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The Host-Microbiota Axis in Chronic Wound Healing

Stafford, Amber Rose


Amber Rose Stafford


Angela Oates


Chronic, non-healing skin wounds represent a substantial area of unmet clinical need, leading to debilitating morbidity and mortality in affected individuals. Due to their high prevalence and recurrence, chronic wounds pose a significant economic burden. Wound infection is a major component of healing pathology, with up to 70% of wound-associated lower limb amputations preceded by infection. Despite this, the wound microbiome remains poorly understood. Studies outlined in this thesis aimed to characterise the wound microbiome and explore the complex interactions that occur in the wound environment. Wound samples were analysed using a novel long-read nanopore sequencing-based approach that delivers quantitative species-level taxonomic identification. Clinical wound specimens were collected at both the point of lower-extremity amputation and via a pilot clinical trial evaluating extracorporeal shockwave therapy (ESWT) for wound healing. Combining microbial community composition, host tissue transcriptional (RNAseq) profiling, with clinical parameters has provided new insight into healing pathology. Specific commensal and pathogenic organisms appear mechanistically linked to healing, eliciting unique host response signatures. Patient- and site-specific shifts in microbial abundance and community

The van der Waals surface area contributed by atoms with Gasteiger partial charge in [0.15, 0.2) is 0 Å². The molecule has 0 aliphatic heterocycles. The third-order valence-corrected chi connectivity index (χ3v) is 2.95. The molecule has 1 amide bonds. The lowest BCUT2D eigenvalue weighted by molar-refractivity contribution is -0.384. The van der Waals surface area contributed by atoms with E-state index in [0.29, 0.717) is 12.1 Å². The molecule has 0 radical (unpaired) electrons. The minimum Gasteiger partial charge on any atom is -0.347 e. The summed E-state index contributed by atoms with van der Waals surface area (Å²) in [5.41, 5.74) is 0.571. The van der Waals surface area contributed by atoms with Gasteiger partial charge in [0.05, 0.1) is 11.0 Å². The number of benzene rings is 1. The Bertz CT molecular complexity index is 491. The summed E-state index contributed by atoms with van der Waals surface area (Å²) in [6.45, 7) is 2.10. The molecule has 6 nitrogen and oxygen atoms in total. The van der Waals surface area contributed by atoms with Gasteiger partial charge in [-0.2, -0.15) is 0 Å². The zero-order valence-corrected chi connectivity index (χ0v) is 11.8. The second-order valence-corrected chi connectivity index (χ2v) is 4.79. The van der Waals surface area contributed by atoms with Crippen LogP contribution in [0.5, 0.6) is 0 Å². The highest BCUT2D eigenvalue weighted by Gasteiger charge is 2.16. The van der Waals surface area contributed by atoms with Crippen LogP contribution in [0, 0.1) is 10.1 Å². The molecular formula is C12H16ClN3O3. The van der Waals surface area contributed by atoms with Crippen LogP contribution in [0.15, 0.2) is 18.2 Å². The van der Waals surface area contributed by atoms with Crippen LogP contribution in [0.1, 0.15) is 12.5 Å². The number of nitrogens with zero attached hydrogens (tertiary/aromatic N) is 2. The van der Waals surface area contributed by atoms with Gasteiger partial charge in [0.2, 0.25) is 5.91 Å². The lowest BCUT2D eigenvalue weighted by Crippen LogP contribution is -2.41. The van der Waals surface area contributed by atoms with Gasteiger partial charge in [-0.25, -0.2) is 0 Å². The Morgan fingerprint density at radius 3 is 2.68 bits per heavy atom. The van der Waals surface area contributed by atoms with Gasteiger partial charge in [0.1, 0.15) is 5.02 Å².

composition were observed in individuals with chronic wounds versus healthy skin. Transcriptional profiling (RNAseq) of the wound tissue revealed important insight into functional elements of the host-microbe interaction. Finally, ESWT was shown to confer beneficial effects on both cellular and microbial aspects of healing. High-resolution long-read sequencing offers clinically important genomic insights, including rapid wide-spectrum pathogen identification and antimicrobial resistance profiling, which are not possible using current culture-based diagnostic approaches. Thus, data presented in this thesis provides important new insight into complex host-microbe interactions within the wound microbiome, providing new and exciting future avenues for diagnostic and therapeutic approaches to wound management.


Stafford, A. R. (2023). The Host-Microbiota Axis in Chronic Wound Healing. (Thesis). Hull York Medical School. Retrieved from

Thesis Type Thesis
Deposit Date Oct 25, 2023
Publicly Available Date Oct 25, 2023
Keywords Medicine
Public URL
Additional Information Hull York Medical School,
University of Hull and University of York
Award Date May 1, 2023


Thesis (41.5 Mb)

Copyright Statement
© 2023 Amber Rose Stafford. All rights reserved. No part of this publication may be reproduced without the written permission of the copyright holder.

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